next we shared the pecan agnolotti. the pasta was hearty, delicate, more delicious than any we’ve had since we can remember: they were smooth with a subtle sweetness from the squash, and tender but with a satisfying thickness. the broccoli puree, pecan and goat cheese toppings were the perfect complement to add some decadence while retaining the “clean” feeling of the whole dish. 

as a surprise addition to our table this evening, we also enjoyed a verbena chickpea dish that defies explanation. it can’t be found on the menu because of the limited availability of the hand-shucked, fresh chickpeas, but keep your eyes peeled, because you seriously don’t want to miss out on this when they can make it happen again. it was, quite simply, one of the best dishes we've ever had.


vegetarian-friendly score:

Blood & Sand on Urbanspoon

Sunday, October 16, 2011

search and devour: veggie burgers at bailey's range

when david bailey gets involved with a new restaurant, we pay attention. pretty much everything this guy touches turns to gold, and each new restaurant garners even more accolades. so, when a couple of months ago we read about his newest project, we shot him an email to let us know if he'd make sure we were there for the "soft" opening. well, that opening was last night, and we were lucky enough to be in the neighborhood.

what we found in bailey's range was a massive space. we're not sure how many it can seat, but it must be in the hundreds. the biggest surprise, though, was the discovery of mikey warhover manning the kitchen. formerly head chef at terrene, warhover has serious skills, and it's his job at bailey's range to design the menu and make sure bailey's new restaurant is one to remember.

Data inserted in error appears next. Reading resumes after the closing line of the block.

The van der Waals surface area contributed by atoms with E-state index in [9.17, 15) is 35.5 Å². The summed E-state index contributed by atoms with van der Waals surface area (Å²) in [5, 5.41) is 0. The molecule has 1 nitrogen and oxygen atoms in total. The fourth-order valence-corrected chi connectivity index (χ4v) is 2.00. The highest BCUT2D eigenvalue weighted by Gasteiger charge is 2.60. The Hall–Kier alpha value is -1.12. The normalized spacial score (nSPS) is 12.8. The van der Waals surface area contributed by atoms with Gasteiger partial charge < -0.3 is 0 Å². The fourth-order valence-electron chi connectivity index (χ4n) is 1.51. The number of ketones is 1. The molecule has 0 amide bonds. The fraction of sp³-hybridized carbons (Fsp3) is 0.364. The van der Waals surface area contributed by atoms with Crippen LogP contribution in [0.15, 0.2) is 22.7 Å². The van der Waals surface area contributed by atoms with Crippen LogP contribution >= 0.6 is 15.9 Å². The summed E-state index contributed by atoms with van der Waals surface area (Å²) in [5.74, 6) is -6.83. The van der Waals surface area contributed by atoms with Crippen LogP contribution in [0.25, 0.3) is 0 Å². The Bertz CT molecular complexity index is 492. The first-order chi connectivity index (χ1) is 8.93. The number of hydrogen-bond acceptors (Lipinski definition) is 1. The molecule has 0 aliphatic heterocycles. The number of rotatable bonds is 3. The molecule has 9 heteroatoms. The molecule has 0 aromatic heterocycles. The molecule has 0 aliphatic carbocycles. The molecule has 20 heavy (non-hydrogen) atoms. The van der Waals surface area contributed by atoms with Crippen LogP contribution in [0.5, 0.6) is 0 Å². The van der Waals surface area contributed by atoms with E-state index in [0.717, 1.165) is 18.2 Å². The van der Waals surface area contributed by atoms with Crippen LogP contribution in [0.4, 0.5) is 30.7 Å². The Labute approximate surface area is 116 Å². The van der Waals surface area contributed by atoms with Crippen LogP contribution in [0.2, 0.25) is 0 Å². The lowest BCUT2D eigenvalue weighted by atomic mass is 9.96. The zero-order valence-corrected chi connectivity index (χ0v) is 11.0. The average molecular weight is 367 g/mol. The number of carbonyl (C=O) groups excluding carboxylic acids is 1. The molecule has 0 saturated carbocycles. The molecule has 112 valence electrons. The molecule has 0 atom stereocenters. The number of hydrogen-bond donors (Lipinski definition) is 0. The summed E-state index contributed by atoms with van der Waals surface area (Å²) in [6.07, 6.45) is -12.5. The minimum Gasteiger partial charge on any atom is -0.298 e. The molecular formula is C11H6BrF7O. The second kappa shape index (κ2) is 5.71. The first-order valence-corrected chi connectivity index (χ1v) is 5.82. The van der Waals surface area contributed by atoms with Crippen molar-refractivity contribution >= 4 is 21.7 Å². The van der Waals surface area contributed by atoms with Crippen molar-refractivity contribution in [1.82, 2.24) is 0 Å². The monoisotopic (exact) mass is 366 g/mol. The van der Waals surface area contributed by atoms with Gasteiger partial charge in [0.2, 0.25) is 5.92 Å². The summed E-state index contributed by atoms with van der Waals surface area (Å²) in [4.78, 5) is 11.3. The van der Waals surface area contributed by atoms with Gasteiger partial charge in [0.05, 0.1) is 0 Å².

the veggie patty at bailey's range is different than all the others in town, as it's made of pinto beans and hominy. warhover spent many moons perfecting the veggie burger at terrene, and he's using the exact same toppings on his bailey's range version: avocado mousse, jicama, and queso fresco. this new burger is quite good, but it becomes truly memorable when you add the chipotle ketchup to it. in any case, if these toppings don't appeal to you, bailey's range has countless others to sate you, from the exotic to straight up pickles and mustard.

search and devour: food for lovers' vegan queso

many months ago, a friend of ours in "the business" passed along a tip about vegan queso coming to st. louis. this friend didn't know where or when we'd be able to get our hands on it, but we were told it would be worth the wait. well, it's here (whole foods - galleria, to be exact), and it's spectacular. a company called food for lovers produces the queso in austin, texas, and from what we can tell, it's the only thing they make (!).

the queso is entirely vegan and contains no soy, either. the primary ingredient is nutritional yeast, so the flavor is plenty cheesy enough. (and if you don't know about the magic of nutritional yeast, yet, get yerself over to the whole foods bulk section and buy about a pound of it. it makes almost everything taste better.) the best compliment we can pay this queso, though, is that it doesn't come up short in the spice department. each bite brings the heat, but there's never too much spice standing in the way of all the other flavors. 

tl;dr - this queso is daggone good. go buy some and eat it.